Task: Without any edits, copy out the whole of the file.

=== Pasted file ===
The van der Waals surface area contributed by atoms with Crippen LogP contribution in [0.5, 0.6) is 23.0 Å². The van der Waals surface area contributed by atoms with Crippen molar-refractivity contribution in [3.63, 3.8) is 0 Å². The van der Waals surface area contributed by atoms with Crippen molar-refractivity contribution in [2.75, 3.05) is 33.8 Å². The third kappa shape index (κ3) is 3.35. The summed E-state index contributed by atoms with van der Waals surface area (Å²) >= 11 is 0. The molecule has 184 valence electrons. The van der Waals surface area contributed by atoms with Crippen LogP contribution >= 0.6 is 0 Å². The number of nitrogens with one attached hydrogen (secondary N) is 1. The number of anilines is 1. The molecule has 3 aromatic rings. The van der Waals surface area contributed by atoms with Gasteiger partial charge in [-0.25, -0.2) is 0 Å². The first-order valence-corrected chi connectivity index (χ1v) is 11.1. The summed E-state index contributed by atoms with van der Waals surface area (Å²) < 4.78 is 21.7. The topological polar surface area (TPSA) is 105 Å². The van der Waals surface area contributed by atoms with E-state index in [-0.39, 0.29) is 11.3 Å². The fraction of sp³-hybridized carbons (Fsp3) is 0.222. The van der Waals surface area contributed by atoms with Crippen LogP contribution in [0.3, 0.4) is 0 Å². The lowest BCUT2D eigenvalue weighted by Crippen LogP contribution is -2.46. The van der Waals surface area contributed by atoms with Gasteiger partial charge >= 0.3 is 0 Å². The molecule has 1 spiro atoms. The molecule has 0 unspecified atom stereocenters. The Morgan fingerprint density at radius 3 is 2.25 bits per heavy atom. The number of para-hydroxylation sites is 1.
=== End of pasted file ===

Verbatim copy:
The van der Waals surface area contributed by atoms with Crippen LogP contribution in [0.5, 0.6) is 23.0 Å². The van der Waals surface area contributed by atoms with Crippen molar-refractivity contribution in [3.63, 3.8) is 0 Å². The van der Waals surface area contributed by atoms with Crippen molar-refractivity contribution in [2.75, 3.05) is 33.8 Å². The third kappa shape index (κ3) is 3.35. The summed E-state index contributed by atoms with van der Waals surface area (Å²) >= 11 is 0. The molecule has 184 valence electrons. The van der Waals surface area contributed by atoms with Crippen LogP contribution >= 0.6 is 0 Å². The number of nitrogens with one attached hydrogen (secondary N) is 1. The number of anilines is 1. The molecule has 3 aromatic rings. The van der Waals surface area contributed by atoms with Gasteiger partial charge in [-0.25, -0.2) is 0 Å². The first-order valence-corrected chi connectivity index (χ1v) is 11.1. The summed E-state index contributed by atoms with van der Waals surface area (Å²) < 4.78 is 21.7. The topological polar surface area (TPSA) is 105 Å². The van der Waals surface area contributed by atoms with E-state index in [-0.39, 0.29) is 11.3 Å². The fraction of sp³-hybridized carbons (Fsp3) is 0.222. The van der Waals surface area contributed by atoms with Crippen LogP contribution in [0.3, 0.4) is 0 Å². The lowest BCUT2D eigenvalue weighted by Crippen LogP contribution is -2.46. The van der Waals surface area contributed by atoms with Gasteiger partial charge >= 0.3 is 0 Å². The molecule has 1 spiro atoms. The molecule has 0 unspecified atom stereocenters. The Morgan fingerprint density at radius 3 is 2.25 bits per heavy atom. The number of para-hydroxylation sites is 1.